Maureen Dowd Plagiarized . . . Someone.

by Pejman Yousefzadeh on May 18, 2009

Whether it was Josh Marshall directly, or someone who transmitted Marshall’s words, plagiarism did indeed take place. So, why is it that the New York Times is, as Michael Calderone writes, “defend[ing]” Dowd? And Calderone is right to ask why Marshall’s lack of an objection to his words being appropriated without attribution is enough to justify the lack of action being taken by the Times.

The act of Dowdification alone should have justified Dowd’s firing from the Times. Her employer’s failure to fire Dowd led to the current controversy over her ethics. If it fails again to punish her, the New York Times will set itself up anew for yet another embarrassment visited upon it by the actions of Maureen Dowd.

  • Trochilus

    When Jayson Blair was accused of plagiarizing by Macarena Hernandez of the San Antonio Express-News for “lifting quotes” from her sources as cited in an article she had previously written, he was called on the carpet by the NY Times editors and required to prove he had traveled to Texas to get those quotes.

    He couldn’t, and he was gone. The obvious point here is that it was only after he was forced out the door that the NYT went back and documented the large number of “borrowed” materials that were contained in his prior stories.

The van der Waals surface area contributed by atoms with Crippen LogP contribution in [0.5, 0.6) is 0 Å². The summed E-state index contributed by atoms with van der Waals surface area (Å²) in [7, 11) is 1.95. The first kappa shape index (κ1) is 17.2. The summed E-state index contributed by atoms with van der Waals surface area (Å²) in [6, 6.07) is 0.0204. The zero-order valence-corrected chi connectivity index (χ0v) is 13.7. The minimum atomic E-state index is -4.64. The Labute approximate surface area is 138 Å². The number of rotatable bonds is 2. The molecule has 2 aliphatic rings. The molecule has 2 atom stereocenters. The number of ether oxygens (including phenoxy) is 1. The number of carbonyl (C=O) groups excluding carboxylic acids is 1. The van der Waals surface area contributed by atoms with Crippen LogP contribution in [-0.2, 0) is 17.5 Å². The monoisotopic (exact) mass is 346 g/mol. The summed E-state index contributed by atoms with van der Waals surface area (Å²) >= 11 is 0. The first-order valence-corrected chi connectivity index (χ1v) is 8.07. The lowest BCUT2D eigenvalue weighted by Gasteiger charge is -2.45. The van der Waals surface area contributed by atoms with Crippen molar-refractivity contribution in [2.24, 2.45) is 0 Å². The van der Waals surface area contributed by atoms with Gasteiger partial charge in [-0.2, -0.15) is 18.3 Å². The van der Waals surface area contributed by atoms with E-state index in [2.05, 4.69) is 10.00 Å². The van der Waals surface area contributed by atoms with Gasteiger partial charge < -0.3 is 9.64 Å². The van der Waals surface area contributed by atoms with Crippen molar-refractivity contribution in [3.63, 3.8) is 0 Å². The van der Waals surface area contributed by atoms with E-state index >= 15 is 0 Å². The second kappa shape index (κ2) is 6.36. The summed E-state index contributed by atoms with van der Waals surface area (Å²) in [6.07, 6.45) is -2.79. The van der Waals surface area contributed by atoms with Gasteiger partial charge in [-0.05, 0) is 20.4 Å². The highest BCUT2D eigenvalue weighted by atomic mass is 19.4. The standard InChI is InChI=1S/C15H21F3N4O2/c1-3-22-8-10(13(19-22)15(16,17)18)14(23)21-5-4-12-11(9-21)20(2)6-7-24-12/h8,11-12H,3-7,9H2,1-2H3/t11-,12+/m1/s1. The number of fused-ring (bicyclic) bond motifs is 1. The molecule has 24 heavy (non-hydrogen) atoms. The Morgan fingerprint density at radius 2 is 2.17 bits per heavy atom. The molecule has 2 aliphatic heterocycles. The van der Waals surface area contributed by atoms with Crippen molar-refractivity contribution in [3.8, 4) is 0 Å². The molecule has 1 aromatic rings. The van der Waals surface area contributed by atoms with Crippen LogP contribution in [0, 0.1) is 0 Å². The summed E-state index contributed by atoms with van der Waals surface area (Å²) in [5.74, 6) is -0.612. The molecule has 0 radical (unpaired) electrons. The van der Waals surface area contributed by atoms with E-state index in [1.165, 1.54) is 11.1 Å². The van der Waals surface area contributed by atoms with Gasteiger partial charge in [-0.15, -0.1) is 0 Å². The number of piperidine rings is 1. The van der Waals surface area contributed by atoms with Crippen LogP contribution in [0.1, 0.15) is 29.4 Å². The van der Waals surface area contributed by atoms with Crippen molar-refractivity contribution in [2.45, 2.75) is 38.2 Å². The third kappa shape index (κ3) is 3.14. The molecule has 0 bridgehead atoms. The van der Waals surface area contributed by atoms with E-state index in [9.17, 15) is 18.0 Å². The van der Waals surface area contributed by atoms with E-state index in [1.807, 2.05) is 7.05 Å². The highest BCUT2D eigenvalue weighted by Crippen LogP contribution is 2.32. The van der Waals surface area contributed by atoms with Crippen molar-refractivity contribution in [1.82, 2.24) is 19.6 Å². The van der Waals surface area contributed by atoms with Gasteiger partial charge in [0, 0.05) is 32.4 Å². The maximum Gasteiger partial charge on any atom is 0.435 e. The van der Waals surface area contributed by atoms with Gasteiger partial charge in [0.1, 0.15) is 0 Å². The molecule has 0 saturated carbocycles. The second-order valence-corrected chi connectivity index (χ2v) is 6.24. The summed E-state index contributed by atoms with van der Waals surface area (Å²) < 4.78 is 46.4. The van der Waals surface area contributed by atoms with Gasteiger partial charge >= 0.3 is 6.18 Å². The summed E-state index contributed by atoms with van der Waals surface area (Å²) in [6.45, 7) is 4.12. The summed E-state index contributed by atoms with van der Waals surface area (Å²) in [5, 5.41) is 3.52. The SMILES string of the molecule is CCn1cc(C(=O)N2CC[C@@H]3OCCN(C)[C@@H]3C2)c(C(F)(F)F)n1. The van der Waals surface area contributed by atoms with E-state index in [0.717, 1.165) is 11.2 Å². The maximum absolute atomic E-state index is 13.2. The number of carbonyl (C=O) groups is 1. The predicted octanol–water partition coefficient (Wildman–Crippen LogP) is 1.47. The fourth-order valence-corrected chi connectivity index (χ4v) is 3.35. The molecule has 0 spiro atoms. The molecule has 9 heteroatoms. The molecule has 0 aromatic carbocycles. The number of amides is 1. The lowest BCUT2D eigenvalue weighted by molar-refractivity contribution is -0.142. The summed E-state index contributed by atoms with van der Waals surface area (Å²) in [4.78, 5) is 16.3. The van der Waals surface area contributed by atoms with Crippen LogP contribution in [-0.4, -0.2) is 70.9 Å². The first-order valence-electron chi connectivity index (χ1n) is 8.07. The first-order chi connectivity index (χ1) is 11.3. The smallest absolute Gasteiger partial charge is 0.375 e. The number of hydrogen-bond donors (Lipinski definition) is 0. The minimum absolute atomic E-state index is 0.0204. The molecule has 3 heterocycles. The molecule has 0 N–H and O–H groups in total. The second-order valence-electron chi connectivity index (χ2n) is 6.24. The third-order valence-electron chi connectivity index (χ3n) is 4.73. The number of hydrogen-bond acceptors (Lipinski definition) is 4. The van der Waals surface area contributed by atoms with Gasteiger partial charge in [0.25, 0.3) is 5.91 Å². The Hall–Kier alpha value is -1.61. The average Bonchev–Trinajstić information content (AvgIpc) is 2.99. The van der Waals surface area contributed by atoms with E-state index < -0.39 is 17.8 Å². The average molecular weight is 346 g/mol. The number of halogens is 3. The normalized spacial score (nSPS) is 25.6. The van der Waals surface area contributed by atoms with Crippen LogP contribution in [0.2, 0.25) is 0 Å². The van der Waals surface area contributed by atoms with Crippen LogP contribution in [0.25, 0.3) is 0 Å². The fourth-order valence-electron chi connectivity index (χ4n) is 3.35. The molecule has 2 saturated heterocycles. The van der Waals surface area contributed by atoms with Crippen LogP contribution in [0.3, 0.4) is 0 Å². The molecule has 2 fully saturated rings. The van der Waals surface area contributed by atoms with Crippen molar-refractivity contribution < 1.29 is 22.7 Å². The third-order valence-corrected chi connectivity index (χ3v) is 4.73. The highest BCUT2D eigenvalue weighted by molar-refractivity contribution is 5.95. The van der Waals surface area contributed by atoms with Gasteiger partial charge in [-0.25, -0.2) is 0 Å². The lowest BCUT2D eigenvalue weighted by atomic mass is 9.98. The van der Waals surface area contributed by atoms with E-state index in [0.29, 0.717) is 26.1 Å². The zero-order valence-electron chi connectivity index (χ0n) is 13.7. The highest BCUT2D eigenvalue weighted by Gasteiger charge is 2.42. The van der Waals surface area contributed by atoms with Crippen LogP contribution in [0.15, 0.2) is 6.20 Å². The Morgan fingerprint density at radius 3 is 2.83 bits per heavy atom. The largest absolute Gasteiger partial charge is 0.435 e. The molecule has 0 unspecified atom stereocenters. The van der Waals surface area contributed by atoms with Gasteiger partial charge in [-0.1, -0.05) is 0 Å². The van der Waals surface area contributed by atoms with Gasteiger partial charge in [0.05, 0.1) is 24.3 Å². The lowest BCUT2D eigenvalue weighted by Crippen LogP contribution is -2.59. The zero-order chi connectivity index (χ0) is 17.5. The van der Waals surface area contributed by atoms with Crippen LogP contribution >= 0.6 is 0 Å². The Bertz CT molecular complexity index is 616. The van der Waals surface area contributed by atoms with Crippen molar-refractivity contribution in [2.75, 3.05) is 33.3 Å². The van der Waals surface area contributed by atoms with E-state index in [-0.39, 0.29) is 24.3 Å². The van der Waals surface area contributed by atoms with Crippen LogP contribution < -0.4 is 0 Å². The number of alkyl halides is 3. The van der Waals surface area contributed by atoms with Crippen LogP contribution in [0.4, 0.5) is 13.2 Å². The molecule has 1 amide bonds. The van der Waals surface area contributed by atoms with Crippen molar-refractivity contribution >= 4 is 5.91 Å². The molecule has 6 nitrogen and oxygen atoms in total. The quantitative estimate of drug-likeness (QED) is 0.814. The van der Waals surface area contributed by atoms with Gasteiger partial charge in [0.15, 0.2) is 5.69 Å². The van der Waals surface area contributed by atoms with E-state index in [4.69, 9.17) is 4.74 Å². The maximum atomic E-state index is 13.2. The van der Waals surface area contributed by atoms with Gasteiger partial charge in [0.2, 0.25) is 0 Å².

At a minimum, she should be required to produce the “friend” who she says gave her the “quotes” she says were unknowingly (to her) “lifted” from Josh. And when she cannot produce the “friend,” or the dated e-mail from the friend, she should be asked to resign.

    Given the highly unlikely possibility that she can produce her words-thieving friend — one who would have to admit that he/she lifted the quotes from Josh — Dowd should be required to resign for having lifting the material from that friend without giving attribution, or failing to check whether it was original.

    As others, such as Allahpundit have noted, what is the liklihood that someone would have e-mailed Josh’s exact words to her without noting that they were not his/her own? Not so much!

    From his post:

    “Even so, though, when I want to use something someone’s said to me in casual conversation, I always frame it as “As a friend said to me the other day” or some similar formulation. The alternative is to ask their permission to treat the idea as your own, but presumably she didn’t do that in this case or else the friend would have said where he got it from.”

    If the NYT lets her get away with this, then Al Sharpton should be out front of their building, on the morrow, standing right by the for sale sign, screaming “racism.” And in this case, he would be doing it justifiably so!

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